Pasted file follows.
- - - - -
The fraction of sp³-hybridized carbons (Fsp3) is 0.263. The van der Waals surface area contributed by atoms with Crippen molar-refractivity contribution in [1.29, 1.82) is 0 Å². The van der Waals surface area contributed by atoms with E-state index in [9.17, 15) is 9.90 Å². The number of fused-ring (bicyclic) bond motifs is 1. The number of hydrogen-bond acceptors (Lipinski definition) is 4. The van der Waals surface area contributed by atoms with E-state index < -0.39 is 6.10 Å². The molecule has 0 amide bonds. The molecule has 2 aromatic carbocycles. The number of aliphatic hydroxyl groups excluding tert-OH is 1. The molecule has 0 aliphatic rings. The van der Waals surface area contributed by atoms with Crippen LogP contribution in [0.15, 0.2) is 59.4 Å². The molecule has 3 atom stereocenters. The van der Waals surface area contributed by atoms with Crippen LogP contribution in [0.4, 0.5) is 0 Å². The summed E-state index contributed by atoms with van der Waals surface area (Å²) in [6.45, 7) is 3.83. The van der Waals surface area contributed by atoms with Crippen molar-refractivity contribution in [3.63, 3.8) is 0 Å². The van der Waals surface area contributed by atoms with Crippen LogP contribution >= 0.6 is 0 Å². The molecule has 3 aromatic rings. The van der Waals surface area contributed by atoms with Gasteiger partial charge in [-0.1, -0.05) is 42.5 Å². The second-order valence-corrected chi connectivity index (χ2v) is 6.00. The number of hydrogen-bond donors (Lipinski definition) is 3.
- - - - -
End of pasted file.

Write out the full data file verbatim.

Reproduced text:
The fraction of sp³-hybridized carbons (Fsp3) is 0.263. The van der Waals surface area contributed by atoms with Crippen molar-refractivity contribution in [1.29, 1.82) is 0 Å². The van der Waals surface area contributed by atoms with E-state index in [9.17, 15) is 9.90 Å². The number of fused-ring (bicyclic) bond motifs is 1. The number of hydrogen-bond acceptors (Lipinski definition) is 4. The van der Waals surface area contributed by atoms with E-state index < -0.39 is 6.10 Å². The molecule has 0 amide bonds. The molecule has 2 aromatic carbocycles. The number of aliphatic hydroxyl groups excluding tert-OH is 1. The molecule has 0 aliphatic rings. The van der Waals surface area contributed by atoms with Crippen LogP contribution in [0.15, 0.2) is 59.4 Å². The molecule has 3 atom stereocenters. The van der Waals surface area contributed by atoms with Crippen LogP contribution in [0.4, 0.5) is 0 Å². The summed E-state index contributed by atoms with van der Waals surface area (Å²) in [6.45, 7) is 3.83. The van der Waals surface area contributed by atoms with Crippen molar-refractivity contribution in [3.63, 3.8) is 0 Å². The van der Waals surface area contributed by atoms with Crippen LogP contribution >= 0.6 is 0 Å². The molecule has 3 aromatic rings. The van der Waals surface area contributed by atoms with Gasteiger partial charge in [-0.1, -0.05) is 42.5 Å². The second-order valence-corrected chi connectivity index (χ2v) is 6.00. The number of hydrogen-bond donors (Lipinski definition) is 3.